Convicted of aggravated manslaughter, Trevor Dooley wanted a judge to grant a mistrial because of microphones placed in court during the trial by a cable television crew.
But Circuit Judge Ashley Moody denied the motion today after a prosecutor argued the defense had not proven anything "except paranoia."
Dooley, 71, faces up to 30 years in state prison when he is sentenced Jan. 17 in the Sept. 25, 2010, shooting death of David James, 41, who was playing basketball with his young daughter at the Twin Lakes recreational park in Valrico.
Dooley, who lives across the street from the park, shot James during a confrontation over whether a boy should be allowed to skateboard on the basketball court. Witnesses said Dooley yelled at the teen-age boy, and James defended him.
Dooley claimed he killed James in self defense, but jurors rejected that claim in less than two hours of deliberation.
Dooley's trial in November was recorded by a crew from "In Session," part of the truTV network. Today, Dooley's lawyer, Ronald Tulin, asked Moody to declare a mistrial because he said microphones placed on and near the defense table by the crew may have recorded confidential conversations.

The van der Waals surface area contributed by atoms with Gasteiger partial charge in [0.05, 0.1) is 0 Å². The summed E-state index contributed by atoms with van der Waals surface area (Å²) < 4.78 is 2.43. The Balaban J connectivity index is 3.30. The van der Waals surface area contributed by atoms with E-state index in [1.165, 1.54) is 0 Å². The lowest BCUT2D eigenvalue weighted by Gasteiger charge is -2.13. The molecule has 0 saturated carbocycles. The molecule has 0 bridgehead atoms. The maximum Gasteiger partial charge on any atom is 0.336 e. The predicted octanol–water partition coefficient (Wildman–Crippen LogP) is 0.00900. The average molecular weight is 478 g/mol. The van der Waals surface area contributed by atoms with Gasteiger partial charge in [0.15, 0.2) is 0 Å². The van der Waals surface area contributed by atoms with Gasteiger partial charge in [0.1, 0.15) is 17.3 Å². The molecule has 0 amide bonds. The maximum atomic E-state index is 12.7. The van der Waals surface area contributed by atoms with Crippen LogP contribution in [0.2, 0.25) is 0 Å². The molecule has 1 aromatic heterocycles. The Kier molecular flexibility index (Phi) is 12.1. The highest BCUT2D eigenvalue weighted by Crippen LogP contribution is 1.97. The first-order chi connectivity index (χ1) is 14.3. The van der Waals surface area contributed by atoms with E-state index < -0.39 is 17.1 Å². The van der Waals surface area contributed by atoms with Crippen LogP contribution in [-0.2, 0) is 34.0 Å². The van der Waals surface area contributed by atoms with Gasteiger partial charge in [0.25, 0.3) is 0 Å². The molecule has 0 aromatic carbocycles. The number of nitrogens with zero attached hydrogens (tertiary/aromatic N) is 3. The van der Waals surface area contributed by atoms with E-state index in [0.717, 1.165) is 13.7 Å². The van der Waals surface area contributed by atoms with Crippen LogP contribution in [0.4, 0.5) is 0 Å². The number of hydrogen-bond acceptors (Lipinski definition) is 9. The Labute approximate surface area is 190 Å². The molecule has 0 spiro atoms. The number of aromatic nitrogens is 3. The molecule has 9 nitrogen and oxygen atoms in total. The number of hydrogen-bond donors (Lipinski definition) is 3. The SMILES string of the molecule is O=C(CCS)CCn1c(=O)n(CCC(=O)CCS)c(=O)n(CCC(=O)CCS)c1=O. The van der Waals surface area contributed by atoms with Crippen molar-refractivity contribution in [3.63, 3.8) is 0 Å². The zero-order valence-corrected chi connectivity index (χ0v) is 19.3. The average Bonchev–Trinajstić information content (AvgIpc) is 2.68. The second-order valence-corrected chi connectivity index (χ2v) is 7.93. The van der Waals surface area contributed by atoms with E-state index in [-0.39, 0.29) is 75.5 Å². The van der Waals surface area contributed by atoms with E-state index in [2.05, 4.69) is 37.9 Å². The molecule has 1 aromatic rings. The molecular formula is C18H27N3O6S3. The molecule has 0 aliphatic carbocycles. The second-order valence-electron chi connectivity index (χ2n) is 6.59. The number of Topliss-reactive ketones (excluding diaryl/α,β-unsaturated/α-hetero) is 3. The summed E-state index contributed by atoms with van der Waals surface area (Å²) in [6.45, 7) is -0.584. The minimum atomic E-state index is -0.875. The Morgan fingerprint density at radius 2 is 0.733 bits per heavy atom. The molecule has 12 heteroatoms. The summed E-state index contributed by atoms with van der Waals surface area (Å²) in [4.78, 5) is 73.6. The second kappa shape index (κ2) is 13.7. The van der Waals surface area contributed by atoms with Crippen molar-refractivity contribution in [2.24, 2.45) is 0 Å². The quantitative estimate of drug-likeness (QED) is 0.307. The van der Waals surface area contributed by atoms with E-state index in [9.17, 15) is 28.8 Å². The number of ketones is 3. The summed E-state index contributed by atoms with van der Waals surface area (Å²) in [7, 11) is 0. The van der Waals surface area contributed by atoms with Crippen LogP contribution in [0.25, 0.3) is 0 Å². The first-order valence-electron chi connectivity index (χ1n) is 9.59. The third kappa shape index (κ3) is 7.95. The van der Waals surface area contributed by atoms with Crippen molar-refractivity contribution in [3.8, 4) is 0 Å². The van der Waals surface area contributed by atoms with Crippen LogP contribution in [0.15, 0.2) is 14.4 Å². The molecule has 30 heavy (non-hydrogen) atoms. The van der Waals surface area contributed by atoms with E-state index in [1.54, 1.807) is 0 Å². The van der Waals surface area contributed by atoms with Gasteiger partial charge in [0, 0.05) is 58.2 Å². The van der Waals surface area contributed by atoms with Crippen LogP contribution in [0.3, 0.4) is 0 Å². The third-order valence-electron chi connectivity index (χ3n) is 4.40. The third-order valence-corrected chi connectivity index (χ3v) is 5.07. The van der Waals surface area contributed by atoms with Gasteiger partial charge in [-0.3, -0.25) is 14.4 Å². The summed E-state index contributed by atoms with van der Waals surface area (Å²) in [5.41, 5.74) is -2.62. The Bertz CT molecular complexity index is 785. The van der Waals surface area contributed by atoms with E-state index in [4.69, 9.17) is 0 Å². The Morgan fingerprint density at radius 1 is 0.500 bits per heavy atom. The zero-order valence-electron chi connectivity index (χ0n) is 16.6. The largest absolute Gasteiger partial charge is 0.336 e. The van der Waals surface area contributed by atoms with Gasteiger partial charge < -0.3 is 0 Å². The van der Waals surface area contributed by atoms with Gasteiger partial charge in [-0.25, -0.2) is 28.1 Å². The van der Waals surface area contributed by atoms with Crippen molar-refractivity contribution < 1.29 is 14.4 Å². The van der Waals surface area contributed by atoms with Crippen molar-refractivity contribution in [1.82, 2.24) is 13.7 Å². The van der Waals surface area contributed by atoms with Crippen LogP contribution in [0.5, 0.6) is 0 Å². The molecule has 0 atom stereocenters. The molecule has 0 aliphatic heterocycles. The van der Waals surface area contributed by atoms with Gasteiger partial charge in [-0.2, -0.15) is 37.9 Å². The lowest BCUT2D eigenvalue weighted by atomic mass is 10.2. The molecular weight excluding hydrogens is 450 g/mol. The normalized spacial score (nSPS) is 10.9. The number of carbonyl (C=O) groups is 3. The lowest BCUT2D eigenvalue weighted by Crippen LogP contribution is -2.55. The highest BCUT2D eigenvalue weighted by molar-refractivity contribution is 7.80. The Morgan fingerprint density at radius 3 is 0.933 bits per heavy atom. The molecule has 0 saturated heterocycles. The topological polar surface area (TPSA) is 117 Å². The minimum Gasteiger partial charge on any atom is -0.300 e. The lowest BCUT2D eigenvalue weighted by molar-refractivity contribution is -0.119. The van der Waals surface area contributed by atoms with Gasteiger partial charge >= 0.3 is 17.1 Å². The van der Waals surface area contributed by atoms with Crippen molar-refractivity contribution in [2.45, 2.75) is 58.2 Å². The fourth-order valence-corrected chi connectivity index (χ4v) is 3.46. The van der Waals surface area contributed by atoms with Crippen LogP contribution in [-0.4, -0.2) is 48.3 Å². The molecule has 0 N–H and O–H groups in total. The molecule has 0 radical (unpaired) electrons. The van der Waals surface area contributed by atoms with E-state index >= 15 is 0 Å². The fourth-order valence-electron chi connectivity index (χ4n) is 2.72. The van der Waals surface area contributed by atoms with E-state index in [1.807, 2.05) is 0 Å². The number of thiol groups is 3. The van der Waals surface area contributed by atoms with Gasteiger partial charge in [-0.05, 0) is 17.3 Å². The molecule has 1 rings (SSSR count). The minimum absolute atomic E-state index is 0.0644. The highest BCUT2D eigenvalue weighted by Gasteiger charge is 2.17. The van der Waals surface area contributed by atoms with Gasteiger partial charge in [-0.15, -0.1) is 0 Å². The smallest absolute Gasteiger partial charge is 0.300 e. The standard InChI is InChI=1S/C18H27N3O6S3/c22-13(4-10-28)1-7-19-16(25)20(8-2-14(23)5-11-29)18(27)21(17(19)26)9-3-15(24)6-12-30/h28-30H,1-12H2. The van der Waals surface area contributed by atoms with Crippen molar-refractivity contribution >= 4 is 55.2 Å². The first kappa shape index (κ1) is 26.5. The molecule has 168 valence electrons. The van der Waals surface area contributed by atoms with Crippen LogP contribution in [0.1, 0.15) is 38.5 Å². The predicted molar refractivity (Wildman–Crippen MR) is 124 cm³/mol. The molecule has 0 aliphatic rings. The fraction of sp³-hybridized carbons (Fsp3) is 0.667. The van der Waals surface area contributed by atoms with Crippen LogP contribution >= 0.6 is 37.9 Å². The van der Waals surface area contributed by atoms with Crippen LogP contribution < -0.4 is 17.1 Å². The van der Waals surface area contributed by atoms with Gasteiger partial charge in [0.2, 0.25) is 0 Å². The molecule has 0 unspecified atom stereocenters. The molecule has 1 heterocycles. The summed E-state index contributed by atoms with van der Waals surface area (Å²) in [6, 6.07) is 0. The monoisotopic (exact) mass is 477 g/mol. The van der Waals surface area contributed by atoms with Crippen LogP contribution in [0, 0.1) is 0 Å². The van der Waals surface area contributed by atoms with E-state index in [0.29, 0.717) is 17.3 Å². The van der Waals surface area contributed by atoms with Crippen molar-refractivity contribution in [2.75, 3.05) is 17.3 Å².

Tulin said he reviewed recordings of the trial provided to the court by the network and none of them captured private conversations. But he wrote in court pleadings that there were gaps in the recordings.
And Tulin wrote that the "mere presence of the audio device prejudiced the defendant's right to a fair trial and violated his fundamental rights," hindering his ability to confer with his lawyers in court.
Assistant State Attorney Stephen Udagawa argued that the defense had no legitimate claim to a mistrial.
"I don't think they've proven anything except paranoia," Udagawa told Moody. And he said the defense was contradicting itself by claiming both not knowing at first what the microphone was and also that Dooley was intimidated by the microphone.
"There's nothing they can point to that any conversation was recorded," Udagawa said. "It's sheer speculation."
Udagawa also said there was no evidence that Dooley refrained from communicating with his lawyers during the trial.
Further, he said, the outcome of the case was not affected.
"None of the alleged communications that they're complaining about ever made it to the jury or the state or the court," he said. "There's nothing here that vitiates the outcome of the trial."
Moody said she reviewed the defense pleadings and the state's response.
Based on that, and she said, her own courtroom observations, she was denying the motion.